Can your employer refuse your choice of union rep?

27 June 2017

In the case of Gnahoua v Abellio London Ltd 2303661/2015, a Tribunal awarded nominal compensation of £2 to a bus driver after his employer refused to allow the employee’s chosen companion to accompany him to a disciplinary appeal hearing.

Can your employer refuse your choice of union rep?

The Claimant, a Mr Gnahoua, was employed as a bus driver by Abellio London Ltd, and he was dismissed on the grounds of gross misconduct after he was caught using his iPad whilst driving the bus.  He was invited to a disciplinary hearing, where he was represented by a Unite Trade Union Official.  After the disciplinary hearing, the decision was taken to dismiss Mr Gnahoua.

The Claimant subsequently appealed the decision to dismiss him, and, in advance of the disciplinary appeal hearing, he informed his employer that he would prefer to be accompanied to same by a member of the PTSC Union, as opposed to a representative from Unite.  The two individuals, specified as representatives in the PTSC Union, who were brothers, had been banned by Abellio London Ltd from representing staff in such hearings on the basis of one brother’s previous “threatening behaviour” and the previous “dishonesty” of both brothers.

One of the brothers in question was a previous employee of Abellio London Ltd, and had been dismissed from the company following allegations that he had harassed and bullied another member of staff.  After being dismissed, this brother lodged Tribunal proceedings, in which he was represented by his other brother.  The claim was eventually struck out by a Tribunal on the basis of vexatious conduct after both brothers were accused of falsifying the date on a witness statement.

In light of the employer’s previous knowledge of these two individuals, the decision had been taken to ban them from representing staff at disciplinary hearings.  Abellio London Ltd indicated to Mr Gnahoua that, whilst they were happy with any other individual from the PTSC Union attending the hearing to represent him, it was not prepared to permit either of these brothers to attend.

The Claimant subsequently attended the hearing alone, refused to engage in any meaningful manner in the process, and his appeal was dismissed.  Mr Abellio then lodged tribunal proceedings, part of his claim being that he had been denied his statutory right to be accompanied at his disciplinary appeal hearing.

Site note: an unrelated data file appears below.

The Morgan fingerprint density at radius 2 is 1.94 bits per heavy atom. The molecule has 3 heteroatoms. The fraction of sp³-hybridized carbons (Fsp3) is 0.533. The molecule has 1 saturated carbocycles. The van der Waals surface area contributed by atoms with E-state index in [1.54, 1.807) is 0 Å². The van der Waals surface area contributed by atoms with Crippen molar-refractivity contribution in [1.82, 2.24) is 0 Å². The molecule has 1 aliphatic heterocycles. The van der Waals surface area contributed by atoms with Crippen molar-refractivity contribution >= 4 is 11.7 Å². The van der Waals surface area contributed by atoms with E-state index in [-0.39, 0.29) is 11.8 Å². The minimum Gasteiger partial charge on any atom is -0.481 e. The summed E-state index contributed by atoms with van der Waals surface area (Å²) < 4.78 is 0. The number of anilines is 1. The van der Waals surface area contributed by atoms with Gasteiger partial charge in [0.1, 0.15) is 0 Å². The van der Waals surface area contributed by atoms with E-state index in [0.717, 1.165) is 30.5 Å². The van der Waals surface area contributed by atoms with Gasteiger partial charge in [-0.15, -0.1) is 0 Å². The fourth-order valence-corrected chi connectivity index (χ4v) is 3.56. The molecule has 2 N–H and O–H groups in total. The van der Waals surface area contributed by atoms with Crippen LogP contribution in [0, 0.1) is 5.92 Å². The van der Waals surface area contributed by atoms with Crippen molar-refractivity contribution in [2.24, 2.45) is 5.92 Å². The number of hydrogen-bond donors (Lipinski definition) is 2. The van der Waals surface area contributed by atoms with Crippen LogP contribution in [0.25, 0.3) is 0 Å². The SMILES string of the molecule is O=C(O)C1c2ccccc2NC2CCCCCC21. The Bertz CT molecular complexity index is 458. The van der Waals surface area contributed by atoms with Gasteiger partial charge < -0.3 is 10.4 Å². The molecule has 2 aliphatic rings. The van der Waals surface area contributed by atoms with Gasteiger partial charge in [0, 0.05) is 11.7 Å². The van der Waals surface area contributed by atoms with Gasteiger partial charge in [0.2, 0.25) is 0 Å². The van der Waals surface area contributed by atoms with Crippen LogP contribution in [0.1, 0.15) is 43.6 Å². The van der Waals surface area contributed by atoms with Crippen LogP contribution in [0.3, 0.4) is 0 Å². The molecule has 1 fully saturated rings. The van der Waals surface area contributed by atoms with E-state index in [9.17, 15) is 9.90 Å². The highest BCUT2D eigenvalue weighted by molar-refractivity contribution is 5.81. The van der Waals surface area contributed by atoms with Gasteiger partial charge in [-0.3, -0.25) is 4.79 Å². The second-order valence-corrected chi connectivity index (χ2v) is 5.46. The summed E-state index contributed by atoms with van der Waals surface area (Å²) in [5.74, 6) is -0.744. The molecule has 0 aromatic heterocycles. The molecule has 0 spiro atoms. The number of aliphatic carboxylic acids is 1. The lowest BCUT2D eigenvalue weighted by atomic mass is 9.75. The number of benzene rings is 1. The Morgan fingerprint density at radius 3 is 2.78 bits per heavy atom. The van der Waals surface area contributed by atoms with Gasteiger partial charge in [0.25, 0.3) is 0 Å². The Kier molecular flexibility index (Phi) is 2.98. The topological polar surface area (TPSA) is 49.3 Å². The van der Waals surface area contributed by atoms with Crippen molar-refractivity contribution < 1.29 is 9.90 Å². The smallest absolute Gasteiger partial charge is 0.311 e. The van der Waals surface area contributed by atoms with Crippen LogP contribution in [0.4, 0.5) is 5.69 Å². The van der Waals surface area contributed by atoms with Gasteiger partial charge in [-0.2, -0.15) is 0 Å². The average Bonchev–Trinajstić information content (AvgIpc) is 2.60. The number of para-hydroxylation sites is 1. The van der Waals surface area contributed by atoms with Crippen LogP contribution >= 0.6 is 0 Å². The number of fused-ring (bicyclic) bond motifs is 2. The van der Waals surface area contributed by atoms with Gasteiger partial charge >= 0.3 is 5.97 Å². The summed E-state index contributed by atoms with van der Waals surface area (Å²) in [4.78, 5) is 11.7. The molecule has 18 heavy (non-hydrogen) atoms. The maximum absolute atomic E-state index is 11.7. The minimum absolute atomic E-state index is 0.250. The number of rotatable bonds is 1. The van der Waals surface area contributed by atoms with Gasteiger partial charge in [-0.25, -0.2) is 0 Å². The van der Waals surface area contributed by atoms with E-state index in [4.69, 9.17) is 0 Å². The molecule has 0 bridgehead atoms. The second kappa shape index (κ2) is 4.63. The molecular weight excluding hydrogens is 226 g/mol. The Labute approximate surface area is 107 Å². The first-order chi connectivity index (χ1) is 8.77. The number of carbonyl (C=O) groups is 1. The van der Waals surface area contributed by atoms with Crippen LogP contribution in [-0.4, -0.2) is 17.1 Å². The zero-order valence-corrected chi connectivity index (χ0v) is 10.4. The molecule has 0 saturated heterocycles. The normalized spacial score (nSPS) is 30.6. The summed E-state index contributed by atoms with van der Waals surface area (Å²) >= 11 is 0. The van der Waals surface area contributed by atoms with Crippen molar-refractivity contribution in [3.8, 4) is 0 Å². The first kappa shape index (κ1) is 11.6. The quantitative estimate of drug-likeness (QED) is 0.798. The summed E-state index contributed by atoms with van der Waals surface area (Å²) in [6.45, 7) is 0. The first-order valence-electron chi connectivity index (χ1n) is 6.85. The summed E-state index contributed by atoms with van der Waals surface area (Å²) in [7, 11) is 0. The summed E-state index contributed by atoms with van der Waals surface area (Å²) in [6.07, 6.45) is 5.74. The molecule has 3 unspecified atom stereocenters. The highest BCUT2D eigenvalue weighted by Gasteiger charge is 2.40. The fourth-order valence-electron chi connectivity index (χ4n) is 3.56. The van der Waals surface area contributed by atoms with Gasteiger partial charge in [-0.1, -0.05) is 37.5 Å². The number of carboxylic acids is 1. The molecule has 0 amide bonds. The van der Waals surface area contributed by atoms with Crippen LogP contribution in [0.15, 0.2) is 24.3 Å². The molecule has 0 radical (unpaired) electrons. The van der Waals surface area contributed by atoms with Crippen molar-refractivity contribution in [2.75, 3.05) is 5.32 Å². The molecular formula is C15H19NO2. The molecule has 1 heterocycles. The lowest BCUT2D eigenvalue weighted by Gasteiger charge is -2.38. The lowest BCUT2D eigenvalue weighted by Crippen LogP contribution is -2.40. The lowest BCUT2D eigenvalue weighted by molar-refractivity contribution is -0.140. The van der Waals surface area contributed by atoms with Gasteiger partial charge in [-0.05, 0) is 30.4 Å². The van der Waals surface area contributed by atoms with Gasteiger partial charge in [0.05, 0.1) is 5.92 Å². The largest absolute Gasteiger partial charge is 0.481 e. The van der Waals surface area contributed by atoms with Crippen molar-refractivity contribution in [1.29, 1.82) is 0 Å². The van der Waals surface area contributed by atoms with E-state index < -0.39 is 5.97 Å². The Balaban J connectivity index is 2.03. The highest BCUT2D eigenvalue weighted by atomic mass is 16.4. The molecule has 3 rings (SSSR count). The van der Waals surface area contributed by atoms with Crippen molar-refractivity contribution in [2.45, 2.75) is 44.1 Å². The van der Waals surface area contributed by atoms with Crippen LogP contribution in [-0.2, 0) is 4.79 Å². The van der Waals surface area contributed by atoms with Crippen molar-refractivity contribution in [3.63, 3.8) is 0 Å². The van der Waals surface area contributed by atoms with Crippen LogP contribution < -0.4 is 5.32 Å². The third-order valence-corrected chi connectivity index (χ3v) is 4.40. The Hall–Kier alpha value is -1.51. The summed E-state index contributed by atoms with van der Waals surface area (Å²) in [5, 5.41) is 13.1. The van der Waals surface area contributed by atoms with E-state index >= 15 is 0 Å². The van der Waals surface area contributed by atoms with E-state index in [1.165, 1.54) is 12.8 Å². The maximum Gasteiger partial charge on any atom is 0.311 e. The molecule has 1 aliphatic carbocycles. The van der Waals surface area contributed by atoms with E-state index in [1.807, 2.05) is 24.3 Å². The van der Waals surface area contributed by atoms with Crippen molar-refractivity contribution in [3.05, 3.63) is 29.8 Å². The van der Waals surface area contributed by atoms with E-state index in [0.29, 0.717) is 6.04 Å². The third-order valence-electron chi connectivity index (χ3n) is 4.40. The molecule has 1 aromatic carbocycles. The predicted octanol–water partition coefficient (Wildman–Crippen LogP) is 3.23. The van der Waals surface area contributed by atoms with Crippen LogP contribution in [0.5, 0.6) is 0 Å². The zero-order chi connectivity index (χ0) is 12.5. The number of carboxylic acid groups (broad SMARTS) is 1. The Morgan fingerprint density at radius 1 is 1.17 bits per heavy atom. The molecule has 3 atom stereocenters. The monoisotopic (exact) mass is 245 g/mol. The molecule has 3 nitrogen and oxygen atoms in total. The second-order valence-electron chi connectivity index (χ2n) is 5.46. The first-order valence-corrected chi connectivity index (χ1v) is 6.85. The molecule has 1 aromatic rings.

The Employment Tribunal accepted that technically the employer had breached the Claimant’s right to be accompanied, however, it went on to award the nominal sum of £2 in respect of this breach, as it held that Mr Gnahoua had failed to establish that he had suffered any loss or detriment, and that the employer had strong grounds for their refusal to allow the two brothers in question to attend the appeal hearing.

The Tribunal commented:

“Like all strict rules, there are policy reasons for its imposition which can sometimes lead to hard cases.  As a general rule it is undesirable for an employer to choose the employee’s companion or (which is often very much the same thing) to exercise a veto over his choice.  In the present case it is hard to criticise the actions of the respondent and we make no criticism. They have followed the Acas code of practice [see Labour Relations Agency Code of Practice in Northern Ireland] and have only sought to interfere in the choice of companion on strong grounds.”

In summary, employees should always be offered the right to be accompanied to disciplinary hearings.  The Employment Relations (Northern Ireland) Order 1999 defines a suitable companion as a work colleague or Trade Union Official, and it seems on the basis of the Abellio decision that, as long as the chosen individual satisfies this criteria, it will be a breach of the employee’s statutory right for the employer to refuse a particular representative from attending.  However, the tribunal in this case was clearly sympathetic to the employer, terming the failure to allow the claimant to be represented by his chosen companion as no more than a “technical breach” and awarding an extremely small sum of money in respect of the breach.  To be entitled to anything more than nominal compensation, the employee would likely have to demonstrate actual loss or detriment over and above the obvious lack of representation.

Katie Buchanan can be contacted on 028 9043 4015 or katie@ worthingtonslaw.co.uk

 

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